- Folke C, Carpenter SR, Walker B, Scheffer M, Chapin T, Rockström J. 2010. Resilience thinking: integrating resilience, adaptability and transformability. Ecol Soc 15:20.Google Scholar
- Halpern BS, Walbridge S, Selkoe K, Kappel CV, Micheli F, D’Agrosa C, Bruno JF, Casey KS, Ebert C, Fox HE, Fujita R, Heinemann D, Lenihan HS, Madin EMP, Perry MT, Selig ER, Spalding M, Steneck R, Watson R. 2008. A global map of human impact on marine ecosystems. Science 319:948–52.PubMedCrossRefGoogle Scholar
- Hentati-Sundberg J, Hjelm J, Österblom H. 2014. Does fisheries management incentivize non-compliance? Estimated misreporting in the Swedish Baltic Sea pelagic fishery based on commercial fishing effort. ICES J Mar Sci. doi: 10.1093/icesjms/fsu036.
- Howarth LM, Roberts CM, Thurstan RH, Stewart BD. 2013. The unintended consequences of simplifying the sea: making the case for complexity. Fish Fish. doi: 10.1111/faf.12041.
- ICES. 2013. Report of the Baltic Fisheries Assessment Working Group 2013 (WGBFAS), 10–17 April 2013, ICES Headquarters, Copenhagen. ICES CM 2013/ACOM:10.Google Scholar
- ICES. 2014. ICES Historical Catch Statistics 1950-2010. http://www.ices.dk/marine-data/dataset-collections/Pages/Fish-catch-and-stock-assessment.aspx. Accessed 28 June 2014.
- Jackson JBC, Kirby MX, Berger WH, Bjorndal K a, Botsford LW, Bourque BJ, Bradbury RH, Cooke R, Erlandson J, Estes J a., Hughes TP, Kidwell S, Lange CB, Lenihan HS, Pandolfi JM, Peterson CH, Steneck RS, Tegner MJ, Warner RR. 2001. Historical overfishing and the recent collapse of coastal ecosystems. Science 293:629–37.Google Scholar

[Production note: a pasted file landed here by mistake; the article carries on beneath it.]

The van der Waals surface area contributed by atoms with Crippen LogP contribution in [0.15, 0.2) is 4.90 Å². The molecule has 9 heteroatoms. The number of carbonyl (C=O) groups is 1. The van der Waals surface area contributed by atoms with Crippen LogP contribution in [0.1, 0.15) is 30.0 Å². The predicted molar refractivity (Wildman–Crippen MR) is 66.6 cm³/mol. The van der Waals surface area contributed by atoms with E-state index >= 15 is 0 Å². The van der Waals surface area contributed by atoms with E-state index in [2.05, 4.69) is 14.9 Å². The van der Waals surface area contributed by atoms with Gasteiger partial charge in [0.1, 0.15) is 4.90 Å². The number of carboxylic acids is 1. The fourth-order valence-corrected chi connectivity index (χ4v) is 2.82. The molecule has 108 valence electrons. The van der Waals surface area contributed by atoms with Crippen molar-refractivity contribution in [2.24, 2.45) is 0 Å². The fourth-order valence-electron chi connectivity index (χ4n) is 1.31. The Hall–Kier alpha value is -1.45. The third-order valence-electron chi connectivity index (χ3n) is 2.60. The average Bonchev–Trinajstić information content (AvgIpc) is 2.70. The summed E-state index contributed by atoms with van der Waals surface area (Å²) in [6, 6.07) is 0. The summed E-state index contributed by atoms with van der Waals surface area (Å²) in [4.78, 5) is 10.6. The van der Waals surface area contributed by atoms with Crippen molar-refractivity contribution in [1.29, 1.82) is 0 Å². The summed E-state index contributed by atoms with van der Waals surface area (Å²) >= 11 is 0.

- Kaufman L, Rousseeuw P. 2005. Finding groups in data: an introduction to cluster analysis. New York: Wiley.Google Scholar
- Matson PA, Parton W, Power A, Swift M. 1997. Agricultural intensification and ecosystem properties. Science 277:504–9.Google Scholar
- Möllmann C, Lindegren M, Blenckner T, Bergström L, Casini M, Diekmann R, Flinkman J, Müller-Karulis B, Neuenfeldt S, Schmidt JO, Tomczak MT, Voss R, Gårdmark A. 2013. Implementing ecosystem-based fisheries management: from single-species to integrated ecosystem assessment and advice for Baltic Sea fish stocks. ICES J Mar Sci 71:1187–97.Google Scholar
- Österblom H, Merrie A, Metian M, Boonstra W, Blenckner T, Watson JR, Rykaczewski RR, Ota Y, Sarmiento JL, Christensen V. 2013. Modeling social–ecological scenarios in marine systems. Bioscience 63:735–44.Google Scholar
- Ostrom E. 2009. A general framework for analyzing sustainability of social-ecological systems. Science 325:419–22.Google Scholar
- Pauly D, Christensen V, Dalsgaard J, Froese R, Torres F. 1998. Fishing down marine food webs. Science 279:860–3.Google Scholar
- Roberts C. 2007. The unnatural history of the sea. Washington DC: Island Press.Google Scholar
- Tuvendal M, Elmqvist T. 2011. Ecosystem services linking social and ecological systems: river brownification and the response of downstream stakeholders. Ecol Soc 16:21.Google Scholar
- Villasante S, Do Carme Garcia-Negro M, González-Laxe F, Rodriguez GR. 2011. Overfishing and the Common Fisheries Policy: (un)successful results from TAC regulation? Fish and Fisheries 12:34–50.Google Scholar
- Walters CJ, Maguire J-J. 1996. Lessons for stock assessment from the northern cod collapse. Rev Fish Biol Fish 137:125–37.Google Scholar
- Worm B, Barbier EB, Beaumont N, Duffy JE, Folke C, Halpern BS, Jackson JBC, Lotze HK, Micheli F, Palumbi SR, Sala E, Selkoe K, Stachowicz JJ, Watson R. 2006. Impacts of biodiversity loss on ocean ecosystem services. Science 314:787–90.Google Scholar